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Unrealized Loss – Definition

Unrealized Loss Definition

An unrealized loss is a loss that exists on paper which often results from an investor retaining an asset or security whose price or value has depreciated. A paper loss that results from an investor holding onto an asset that has declined in price or lost value is an unrealized loss. Investors hold onto assets or securities of this nature with the belief that they might recover its lost value. An asset that has declined in value but is yet to be sold has an unrealized loss, the loss turns to a realized loss after the security has been sold.

A Little More on What is are Unrealized Losses

The loss related to a security or asset that has declined in value remains unrealized once the asset is yet to be sold. In the case of a transaction, a losing transaction that is yet to be completed still has an unrealized loss. One such deal is closed or the asset sold, it becomes a realized loss which can then be used by an investor to offset capital gains during taxation.

In certain cases, an investor can hold onto a losing asset or a security with an unrealized loss with the hope that it would regain its value. Also, an investor can decide to sell a losing asset in order to transform an unrealized loss to a realized loss especially when the investor’s portfolio is at stake if such asset is not sold.

Here are the important facts to note about an unrealized loss;

  • An unrealized loss is a paper loss of a security that has declined in value or an asset that has dropped in price.
  • A transaction has has decreased in value but is yet to be sealed is an unrealized loss.
  • When a losing asset is sold or a losing transaction closed, an unrealized loss is converted to a realized loss.
  • Investors hold onto losing assets or securities hoping that the asset will regain its value or price.
  • When a losing asset is sold, the investor has noticed that the stock will not regain its value.

Unrealized Losses in Accounting

The type and size of a losing security determines whether the account or finance of a firm will be affected by an unrealized loss. Also, unrealized loss apply to different securities differently, for instance, if a losing security is a security that has a maturity time and must be held to maturity, it has no impact on the finances of the firm. Not all unrealized losses are recorded in the financial statement of a firm, depending on the nature of the security in question. For securities that have maturity period, a firm can mention their unrealized losses in footnotes below the financial statement.

Example of an Unrealized Loss

The example below is helpful for a better understanding of an unrealized loss; Mr Brandy is an investor and purchases 50 shares of XYZ company at $20 each. After purchasing the shares, the value of the shares drop to $16 but the investor still holds onto the shares, this is an instance of an unrealized loss. Mr Brandy has an unrealized loss of $4 on each share. If after holding onto the shares with the hope that they would regain their value, if the value of the stock increased to $18 per share and Mr Brandy sells the shares, this is realized loss.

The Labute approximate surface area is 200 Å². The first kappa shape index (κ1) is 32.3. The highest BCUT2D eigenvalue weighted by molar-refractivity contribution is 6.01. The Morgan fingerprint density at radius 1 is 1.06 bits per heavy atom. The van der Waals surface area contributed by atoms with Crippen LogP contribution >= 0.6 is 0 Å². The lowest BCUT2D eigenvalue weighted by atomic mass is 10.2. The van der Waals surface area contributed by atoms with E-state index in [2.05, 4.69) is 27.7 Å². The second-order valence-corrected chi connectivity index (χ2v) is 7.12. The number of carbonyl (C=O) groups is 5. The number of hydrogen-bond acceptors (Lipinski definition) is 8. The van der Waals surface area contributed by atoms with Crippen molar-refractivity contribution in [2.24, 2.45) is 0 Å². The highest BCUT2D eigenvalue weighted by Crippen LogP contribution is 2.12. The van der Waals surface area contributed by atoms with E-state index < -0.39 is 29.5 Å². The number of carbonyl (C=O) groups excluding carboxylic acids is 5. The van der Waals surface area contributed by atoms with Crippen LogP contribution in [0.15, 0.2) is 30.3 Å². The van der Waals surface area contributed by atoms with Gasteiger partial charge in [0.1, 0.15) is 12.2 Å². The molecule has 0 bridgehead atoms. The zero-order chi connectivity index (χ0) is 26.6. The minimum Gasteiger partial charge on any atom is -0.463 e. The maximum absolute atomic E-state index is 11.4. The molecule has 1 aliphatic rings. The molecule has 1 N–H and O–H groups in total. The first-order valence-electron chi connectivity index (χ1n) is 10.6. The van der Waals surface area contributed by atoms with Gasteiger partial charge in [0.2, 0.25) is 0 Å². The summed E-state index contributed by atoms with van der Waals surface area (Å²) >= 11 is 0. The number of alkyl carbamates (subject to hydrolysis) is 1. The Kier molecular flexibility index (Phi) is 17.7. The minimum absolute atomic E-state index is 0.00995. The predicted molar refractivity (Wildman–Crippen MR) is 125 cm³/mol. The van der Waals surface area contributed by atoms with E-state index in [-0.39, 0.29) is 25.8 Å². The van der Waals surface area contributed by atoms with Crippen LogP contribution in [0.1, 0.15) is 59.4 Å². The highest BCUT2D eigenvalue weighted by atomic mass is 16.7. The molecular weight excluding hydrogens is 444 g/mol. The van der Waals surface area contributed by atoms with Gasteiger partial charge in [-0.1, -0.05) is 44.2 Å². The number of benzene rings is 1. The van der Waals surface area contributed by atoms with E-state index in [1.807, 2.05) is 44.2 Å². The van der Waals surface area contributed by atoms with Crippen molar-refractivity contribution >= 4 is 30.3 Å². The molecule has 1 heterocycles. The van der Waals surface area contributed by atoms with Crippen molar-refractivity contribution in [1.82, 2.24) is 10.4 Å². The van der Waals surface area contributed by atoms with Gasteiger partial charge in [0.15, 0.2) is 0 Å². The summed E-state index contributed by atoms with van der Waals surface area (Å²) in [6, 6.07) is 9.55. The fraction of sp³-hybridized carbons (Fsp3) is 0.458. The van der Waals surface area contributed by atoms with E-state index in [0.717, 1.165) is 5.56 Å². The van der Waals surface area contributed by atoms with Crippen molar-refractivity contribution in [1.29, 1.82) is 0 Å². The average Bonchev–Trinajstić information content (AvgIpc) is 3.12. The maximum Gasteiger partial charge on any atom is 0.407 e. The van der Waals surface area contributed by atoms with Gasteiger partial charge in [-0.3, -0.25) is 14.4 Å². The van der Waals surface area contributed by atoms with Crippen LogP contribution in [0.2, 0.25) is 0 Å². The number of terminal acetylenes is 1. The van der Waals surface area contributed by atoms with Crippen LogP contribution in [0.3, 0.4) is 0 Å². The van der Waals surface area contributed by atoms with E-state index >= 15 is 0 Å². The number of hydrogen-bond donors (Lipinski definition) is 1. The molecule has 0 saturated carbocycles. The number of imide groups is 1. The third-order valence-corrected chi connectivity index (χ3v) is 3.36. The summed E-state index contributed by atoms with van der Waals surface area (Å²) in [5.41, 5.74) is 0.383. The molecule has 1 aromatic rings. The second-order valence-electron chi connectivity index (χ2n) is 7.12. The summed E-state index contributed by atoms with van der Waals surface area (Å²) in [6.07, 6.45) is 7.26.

References for “Unrealized Loss

https://www.investopedia.com › Investing › Investing Essentials

https://investinganswers.com/dictionary/u/unrealized-loss

https://financial-dictionary.thefreedictionary.com/unrealized+loss

Academic research for “Unrealized Loss

SOMA’s Unrealized Loss: What does it mean?, Bonis, B., Noonan, J., & Fiesthumel, L. (2018). SOMA’s Unrealized Loss: What does it mean?.

Unrealized Gain and Loss and Dividend Law, FLB, Jr. (1942). Unrealized Gain and Loss and Dividend Law. University of Pennsylvania Law Review and American Law Register, 338-346.

Impact of the unrealized gain or loss on stock returns: theory and tests in an alternative utility framework, Li, S. (2016). Impact of the unrealized gain or loss on stock returns: theory and tests in an alternative utility framework(Doctoral dissertation, Université Grenoble Alpes).

Are investors reluctant to realize their losses?, Odean, T. (1998). Are investors reluctant to realize their losses?. The Journal of finance, 53(5), 1775-1798.

Are Taiwanese individual investors reluctant to realize their losses?, Shu, P. G., Yeh, Y. H., Chiu, S. B., & Chen, H. C. (2005). Are Taiwanese individual investors reluctant to realize their losses?. Pacific-Basin Finance Journal, 13(2), 201-223.

Value relevance of unrealized foreign currency translation gains and losses, Bazaz, M. S., & Senteney, D. L. (2001). Value relevance of unrealized foreign currency translation gains and losses. American Journal of Business, 16(2), 55-62.

Risk, Diversification and the Design of Loss Limitations Under a Realization-Based Income Tax, Scarborough, R. H. (1992). Risk, Diversification and the Design of Loss Limitations Under a Realization-Based Income Tax. Tax L. Rev., 48, 677.

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